"In the fourteenth century, in Marseille at the Abbey of Saint-Victor, it was forbidden to the monks to indulge in the game of cards within its walls, because of the frenetic craze of monks and nobles for the game of cards. Also in 1337, in the statutes of the Abbey of St. Victor, mention is made of the interdiction against playing "paginae" (in Latin: parchement, page, paper). This word could be used for the game of cards for, in 1408, the words "paper for playing" and "card" are utilized in the same phrase to designate the same game. This could be explained by the fact that the word naip, which in Spanish was used to denote the cards, could have come from the Flemish word "knaep", that is to say "paper". In fact, the Spanish and the Flemish were in commercial contact that time. The primitive term for playing cards had thus been able to be "paper for playing," sometimes shortened to "paper". This is the hypothesis of the famous specialist in playing cards Henri-René D'Allemagne."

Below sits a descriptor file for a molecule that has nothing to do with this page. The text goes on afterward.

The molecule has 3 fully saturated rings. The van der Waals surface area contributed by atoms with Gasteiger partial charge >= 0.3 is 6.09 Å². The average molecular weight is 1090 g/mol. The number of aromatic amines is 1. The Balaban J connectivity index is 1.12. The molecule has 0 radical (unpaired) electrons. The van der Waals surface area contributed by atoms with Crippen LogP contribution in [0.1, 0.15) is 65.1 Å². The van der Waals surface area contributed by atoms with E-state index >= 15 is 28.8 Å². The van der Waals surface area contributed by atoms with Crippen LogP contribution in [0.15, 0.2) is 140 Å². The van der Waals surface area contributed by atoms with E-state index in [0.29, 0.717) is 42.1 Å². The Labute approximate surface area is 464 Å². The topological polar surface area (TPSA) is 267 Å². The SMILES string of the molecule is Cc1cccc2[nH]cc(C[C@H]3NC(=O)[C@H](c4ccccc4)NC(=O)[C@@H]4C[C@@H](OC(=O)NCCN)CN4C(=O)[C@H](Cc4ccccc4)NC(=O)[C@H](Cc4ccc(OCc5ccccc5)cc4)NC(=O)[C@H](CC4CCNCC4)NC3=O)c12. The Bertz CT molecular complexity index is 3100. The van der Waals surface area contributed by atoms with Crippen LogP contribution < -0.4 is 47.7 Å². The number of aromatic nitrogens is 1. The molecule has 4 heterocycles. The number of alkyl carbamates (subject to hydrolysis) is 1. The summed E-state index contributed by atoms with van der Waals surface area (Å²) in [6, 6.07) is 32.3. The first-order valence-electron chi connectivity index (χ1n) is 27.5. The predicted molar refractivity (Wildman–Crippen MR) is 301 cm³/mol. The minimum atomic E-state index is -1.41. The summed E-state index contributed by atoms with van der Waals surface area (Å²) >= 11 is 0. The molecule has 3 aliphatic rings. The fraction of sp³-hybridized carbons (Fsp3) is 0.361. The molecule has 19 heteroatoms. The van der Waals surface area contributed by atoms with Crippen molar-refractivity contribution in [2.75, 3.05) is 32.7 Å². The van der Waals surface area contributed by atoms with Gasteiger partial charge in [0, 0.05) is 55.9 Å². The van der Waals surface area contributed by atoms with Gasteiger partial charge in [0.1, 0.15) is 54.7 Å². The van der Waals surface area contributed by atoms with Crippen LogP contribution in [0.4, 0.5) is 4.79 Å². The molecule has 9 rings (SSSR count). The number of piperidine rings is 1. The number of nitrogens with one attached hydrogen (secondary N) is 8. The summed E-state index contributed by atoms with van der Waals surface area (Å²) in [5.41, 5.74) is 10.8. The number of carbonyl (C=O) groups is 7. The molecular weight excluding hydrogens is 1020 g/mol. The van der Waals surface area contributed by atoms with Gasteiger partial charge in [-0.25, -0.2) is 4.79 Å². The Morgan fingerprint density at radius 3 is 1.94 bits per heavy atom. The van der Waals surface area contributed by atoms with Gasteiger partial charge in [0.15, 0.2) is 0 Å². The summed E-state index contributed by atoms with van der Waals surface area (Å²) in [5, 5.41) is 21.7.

D'Allemagne's suggestion is ingenious, as trying to explain a plausible relation between "paginas" and "naips". But "knaep" as the bridge between them seems to have been ignored by later commentators, without destroying the fact that "paginas" in the 1337 context could very well be cards. Why is it ignored?

It seems it's because "naip" has, or originally had, two syllables.

According to Coromines (5), with ample citations, in the earliest sources, such as the "Diccionari de rims" of 1371, a book called "Spill o Libre de les Dones" by Mestre Jacme Roig in 1460, (compare also the spelling of "nahip" attested in 1382, 1403 and 1476, Coromines art. cit.) the word has two syllables - naïp. The rhyme in Spill (verse 3010) has "nayps" rhyme with "guarips"; it is given as follows -

per ensajar
de bandejar
los seus guarips
joch de nayps
de nit jugàvem"

Thus the pronunciation of "nayps" is na-ips (long i, "ee" in English).